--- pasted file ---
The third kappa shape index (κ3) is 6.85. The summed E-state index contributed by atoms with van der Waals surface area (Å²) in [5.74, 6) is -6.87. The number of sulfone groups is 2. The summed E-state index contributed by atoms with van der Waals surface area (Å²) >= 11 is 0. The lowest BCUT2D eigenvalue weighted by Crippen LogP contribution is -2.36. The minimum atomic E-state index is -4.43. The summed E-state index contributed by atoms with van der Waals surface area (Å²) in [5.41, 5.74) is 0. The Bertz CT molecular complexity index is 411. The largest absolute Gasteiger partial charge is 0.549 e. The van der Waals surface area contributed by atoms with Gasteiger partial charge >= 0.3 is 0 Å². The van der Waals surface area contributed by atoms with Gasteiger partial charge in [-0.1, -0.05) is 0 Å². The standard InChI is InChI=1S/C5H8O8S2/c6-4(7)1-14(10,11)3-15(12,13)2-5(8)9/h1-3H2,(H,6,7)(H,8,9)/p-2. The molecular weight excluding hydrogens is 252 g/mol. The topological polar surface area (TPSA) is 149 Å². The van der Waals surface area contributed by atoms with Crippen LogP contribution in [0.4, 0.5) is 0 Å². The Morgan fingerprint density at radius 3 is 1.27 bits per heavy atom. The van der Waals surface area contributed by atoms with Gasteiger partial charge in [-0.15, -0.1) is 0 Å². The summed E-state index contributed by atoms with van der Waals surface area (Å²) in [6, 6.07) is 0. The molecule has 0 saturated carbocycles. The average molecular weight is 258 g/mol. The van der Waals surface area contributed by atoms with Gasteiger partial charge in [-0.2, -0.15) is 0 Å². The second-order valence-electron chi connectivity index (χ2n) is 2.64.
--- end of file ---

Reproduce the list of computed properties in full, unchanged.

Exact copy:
The third kappa shape index (κ3) is 6.85. The summed E-state index contributed by atoms with van der Waals surface area (Å²) in [5.74, 6) is -6.87. The number of sulfone groups is 2. The summed E-state index contributed by atoms with van der Waals surface area (Å²) >= 11 is 0. The lowest BCUT2D eigenvalue weighted by Crippen LogP contribution is -2.36. The minimum atomic E-state index is -4.43. The summed E-state index contributed by atoms with van der Waals surface area (Å²) in [5.41, 5.74) is 0. The Bertz CT molecular complexity index is 411. The largest absolute Gasteiger partial charge is 0.549 e. The van der Waals surface area contributed by atoms with Gasteiger partial charge >= 0.3 is 0 Å². The van der Waals surface area contributed by atoms with Gasteiger partial charge in [-0.1, -0.05) is 0 Å². The standard InChI is InChI=1S/C5H8O8S2/c6-4(7)1-14(10,11)3-15(12,13)2-5(8)9/h1-3H2,(H,6,7)(H,8,9)/p-2. The molecular weight excluding hydrogens is 252 g/mol. The topological polar surface area (TPSA) is 149 Å². The van der Waals surface area contributed by atoms with Crippen LogP contribution in [0.4, 0.5) is 0 Å². The Morgan fingerprint density at radius 3 is 1.27 bits per heavy atom. The van der Waals surface area contributed by atoms with Gasteiger partial charge in [-0.15, -0.1) is 0 Å². The summed E-state index contributed by atoms with van der Waals surface area (Å²) in [6, 6.07) is 0. The molecule has 0 saturated carbocycles. The average molecular weight is 258 g/mol. The van der Waals surface area contributed by atoms with Gasteiger partial charge in [-0.2, -0.15) is 0 Å². The second-order valence-electron chi connectivity index (χ2n) is 2.64.